Chile’s Constitutional-Convention Train Wreck

Activists Choose Utopian Dreams over Consensus

IO Roundtable| Episode 2

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Cristina Villagómez—a legislative advisor in Chile’s constitutional convention—argues the new proposed constitution would undermine the rule of law and threaten fundamental rights. It is similar to those approved over the last two decades in Bolivia, Venezuela, and Ecuador: an extensive positive-rights (entitlements) document.

After witnessing for 10 years the poor performance of the new constitution in her home country of Ecuador, Villagómez concludes that Chile’s proposed constitution would not lead to the expected outcomes. Chileans supported a new Magna Carta to pursue further liberty and economic opportunities, but the final document is unclear and ambiguous. Moreover, some proposed constitutional provisions could be used against the population by authoritarian regimes.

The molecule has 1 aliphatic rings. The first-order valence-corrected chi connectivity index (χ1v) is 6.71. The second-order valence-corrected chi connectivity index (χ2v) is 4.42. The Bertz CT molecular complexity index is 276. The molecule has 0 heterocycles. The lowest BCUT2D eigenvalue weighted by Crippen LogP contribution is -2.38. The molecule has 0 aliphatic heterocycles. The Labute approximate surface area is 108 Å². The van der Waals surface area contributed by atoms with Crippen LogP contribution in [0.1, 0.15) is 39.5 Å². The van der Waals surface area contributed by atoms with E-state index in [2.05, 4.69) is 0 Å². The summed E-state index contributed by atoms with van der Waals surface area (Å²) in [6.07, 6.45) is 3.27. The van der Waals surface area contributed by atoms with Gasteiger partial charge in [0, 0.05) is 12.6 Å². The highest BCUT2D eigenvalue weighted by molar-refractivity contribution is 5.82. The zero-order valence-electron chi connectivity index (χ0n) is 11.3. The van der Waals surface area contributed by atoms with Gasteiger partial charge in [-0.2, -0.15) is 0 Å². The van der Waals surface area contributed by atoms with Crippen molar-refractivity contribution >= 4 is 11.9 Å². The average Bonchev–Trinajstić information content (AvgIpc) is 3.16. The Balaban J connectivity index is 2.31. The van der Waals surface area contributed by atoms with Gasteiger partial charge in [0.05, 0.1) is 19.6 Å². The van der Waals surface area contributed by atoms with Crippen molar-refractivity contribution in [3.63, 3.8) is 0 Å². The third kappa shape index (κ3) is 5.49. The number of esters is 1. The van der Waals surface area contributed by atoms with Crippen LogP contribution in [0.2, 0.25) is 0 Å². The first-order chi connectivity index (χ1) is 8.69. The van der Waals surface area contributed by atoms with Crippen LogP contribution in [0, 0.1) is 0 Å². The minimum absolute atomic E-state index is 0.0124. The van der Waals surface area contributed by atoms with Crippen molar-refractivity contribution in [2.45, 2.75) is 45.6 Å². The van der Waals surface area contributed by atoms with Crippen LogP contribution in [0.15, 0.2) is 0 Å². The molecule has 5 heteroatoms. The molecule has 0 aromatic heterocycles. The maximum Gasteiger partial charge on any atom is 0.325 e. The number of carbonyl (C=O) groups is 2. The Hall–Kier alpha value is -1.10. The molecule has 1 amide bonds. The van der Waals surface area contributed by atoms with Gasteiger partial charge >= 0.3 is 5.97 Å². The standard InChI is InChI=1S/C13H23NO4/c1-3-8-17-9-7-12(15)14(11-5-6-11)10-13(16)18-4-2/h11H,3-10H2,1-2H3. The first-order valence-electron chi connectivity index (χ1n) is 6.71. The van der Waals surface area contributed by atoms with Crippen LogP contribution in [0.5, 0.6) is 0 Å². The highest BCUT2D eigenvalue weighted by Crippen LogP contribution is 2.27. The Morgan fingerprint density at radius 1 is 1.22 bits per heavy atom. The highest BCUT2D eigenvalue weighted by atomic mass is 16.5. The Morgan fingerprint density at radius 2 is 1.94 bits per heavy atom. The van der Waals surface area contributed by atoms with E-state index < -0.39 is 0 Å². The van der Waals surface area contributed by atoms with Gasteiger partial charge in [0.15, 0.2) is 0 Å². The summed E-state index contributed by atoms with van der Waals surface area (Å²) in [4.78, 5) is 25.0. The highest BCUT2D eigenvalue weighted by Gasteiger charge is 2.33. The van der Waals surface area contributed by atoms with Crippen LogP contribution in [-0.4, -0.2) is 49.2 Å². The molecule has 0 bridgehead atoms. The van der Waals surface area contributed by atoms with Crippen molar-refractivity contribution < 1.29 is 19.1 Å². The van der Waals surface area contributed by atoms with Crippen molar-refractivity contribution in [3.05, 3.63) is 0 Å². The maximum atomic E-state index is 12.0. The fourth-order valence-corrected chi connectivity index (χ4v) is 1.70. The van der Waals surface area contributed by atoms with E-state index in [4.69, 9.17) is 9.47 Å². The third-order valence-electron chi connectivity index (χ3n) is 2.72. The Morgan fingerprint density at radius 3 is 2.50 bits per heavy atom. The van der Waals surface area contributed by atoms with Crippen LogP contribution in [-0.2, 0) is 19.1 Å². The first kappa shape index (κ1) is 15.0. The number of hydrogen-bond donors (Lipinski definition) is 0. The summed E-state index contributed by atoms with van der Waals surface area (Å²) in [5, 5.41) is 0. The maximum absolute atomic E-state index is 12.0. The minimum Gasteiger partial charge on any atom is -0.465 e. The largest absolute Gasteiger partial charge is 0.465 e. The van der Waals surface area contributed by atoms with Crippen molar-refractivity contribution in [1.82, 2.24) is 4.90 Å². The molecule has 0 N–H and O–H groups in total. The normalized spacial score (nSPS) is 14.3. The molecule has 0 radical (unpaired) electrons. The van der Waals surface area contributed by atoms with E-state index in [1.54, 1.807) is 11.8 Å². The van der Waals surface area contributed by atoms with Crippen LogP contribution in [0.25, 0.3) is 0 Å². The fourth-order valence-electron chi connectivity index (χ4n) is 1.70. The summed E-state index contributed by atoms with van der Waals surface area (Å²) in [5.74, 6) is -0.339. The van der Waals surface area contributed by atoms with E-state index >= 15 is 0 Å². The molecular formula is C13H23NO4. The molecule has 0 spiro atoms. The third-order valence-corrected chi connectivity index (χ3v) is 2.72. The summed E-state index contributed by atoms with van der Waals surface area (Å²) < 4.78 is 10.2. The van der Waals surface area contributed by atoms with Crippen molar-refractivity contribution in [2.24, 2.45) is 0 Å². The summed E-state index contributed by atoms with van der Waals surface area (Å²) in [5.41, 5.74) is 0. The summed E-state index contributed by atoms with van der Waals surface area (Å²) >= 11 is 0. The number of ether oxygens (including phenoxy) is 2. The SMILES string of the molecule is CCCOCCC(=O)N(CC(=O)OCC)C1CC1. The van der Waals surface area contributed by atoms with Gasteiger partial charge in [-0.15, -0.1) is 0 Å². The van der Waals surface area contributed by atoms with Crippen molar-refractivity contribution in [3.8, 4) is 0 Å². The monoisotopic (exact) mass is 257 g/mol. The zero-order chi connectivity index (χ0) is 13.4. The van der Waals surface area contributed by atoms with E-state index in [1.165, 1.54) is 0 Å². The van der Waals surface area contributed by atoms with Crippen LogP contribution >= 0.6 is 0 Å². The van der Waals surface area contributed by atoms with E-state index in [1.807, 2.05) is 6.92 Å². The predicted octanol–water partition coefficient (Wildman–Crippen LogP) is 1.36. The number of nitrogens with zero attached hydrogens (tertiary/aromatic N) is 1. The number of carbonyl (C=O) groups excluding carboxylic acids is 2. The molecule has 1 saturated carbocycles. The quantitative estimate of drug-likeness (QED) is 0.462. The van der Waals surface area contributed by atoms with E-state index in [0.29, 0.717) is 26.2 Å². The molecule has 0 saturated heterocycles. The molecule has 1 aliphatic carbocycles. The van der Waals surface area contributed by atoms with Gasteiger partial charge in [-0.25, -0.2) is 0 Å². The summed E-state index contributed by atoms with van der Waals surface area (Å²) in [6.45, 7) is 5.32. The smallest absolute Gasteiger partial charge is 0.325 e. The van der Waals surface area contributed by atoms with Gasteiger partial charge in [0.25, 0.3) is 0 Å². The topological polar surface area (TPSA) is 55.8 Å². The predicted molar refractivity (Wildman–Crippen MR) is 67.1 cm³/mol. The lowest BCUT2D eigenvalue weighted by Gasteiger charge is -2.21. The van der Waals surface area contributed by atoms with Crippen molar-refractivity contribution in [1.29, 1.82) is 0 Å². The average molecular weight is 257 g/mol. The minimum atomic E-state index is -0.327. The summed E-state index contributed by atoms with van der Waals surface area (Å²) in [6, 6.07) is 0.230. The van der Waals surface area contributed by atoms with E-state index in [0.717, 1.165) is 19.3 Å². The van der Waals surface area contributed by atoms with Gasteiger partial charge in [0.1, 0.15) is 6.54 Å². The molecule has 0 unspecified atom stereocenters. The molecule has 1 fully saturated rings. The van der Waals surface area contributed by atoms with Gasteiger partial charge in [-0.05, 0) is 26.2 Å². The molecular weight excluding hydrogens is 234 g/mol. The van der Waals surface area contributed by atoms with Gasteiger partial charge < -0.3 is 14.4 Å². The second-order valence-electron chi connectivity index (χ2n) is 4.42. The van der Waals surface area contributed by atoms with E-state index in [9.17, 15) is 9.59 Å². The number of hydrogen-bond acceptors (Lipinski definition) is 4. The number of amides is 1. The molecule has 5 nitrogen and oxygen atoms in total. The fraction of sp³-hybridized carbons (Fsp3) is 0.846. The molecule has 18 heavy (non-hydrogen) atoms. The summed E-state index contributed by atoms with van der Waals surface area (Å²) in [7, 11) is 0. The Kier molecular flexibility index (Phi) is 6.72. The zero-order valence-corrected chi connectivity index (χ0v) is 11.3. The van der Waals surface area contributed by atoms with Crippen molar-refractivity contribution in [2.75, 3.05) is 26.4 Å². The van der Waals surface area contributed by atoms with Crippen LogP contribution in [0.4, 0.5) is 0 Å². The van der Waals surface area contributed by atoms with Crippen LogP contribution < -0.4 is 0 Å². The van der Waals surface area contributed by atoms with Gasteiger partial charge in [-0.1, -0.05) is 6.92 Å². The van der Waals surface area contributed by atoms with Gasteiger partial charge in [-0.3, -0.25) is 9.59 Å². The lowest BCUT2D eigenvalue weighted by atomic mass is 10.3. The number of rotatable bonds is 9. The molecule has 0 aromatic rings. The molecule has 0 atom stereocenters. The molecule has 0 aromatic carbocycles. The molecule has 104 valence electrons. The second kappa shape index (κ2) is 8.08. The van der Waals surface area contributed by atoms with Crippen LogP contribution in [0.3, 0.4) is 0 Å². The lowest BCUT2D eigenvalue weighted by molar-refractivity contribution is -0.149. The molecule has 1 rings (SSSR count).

Although recent polls reveal significant opposition to the new constitution, Villagómez clarifies Chileans will have to wait until September 4 to find the definitive results.

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Fergus Hodgson

Publisher: Fergus Hodgson, CAIA, is the director of Econ Americas, a financial and economic consultancy. He holds an MBA in finance from Rice University and bachelor’s degrees in economics and political science from Boston University and the University of Waikato. He was the founding editor in chief of the PanAm Post. Follow him on Twitter and LinkedIn.

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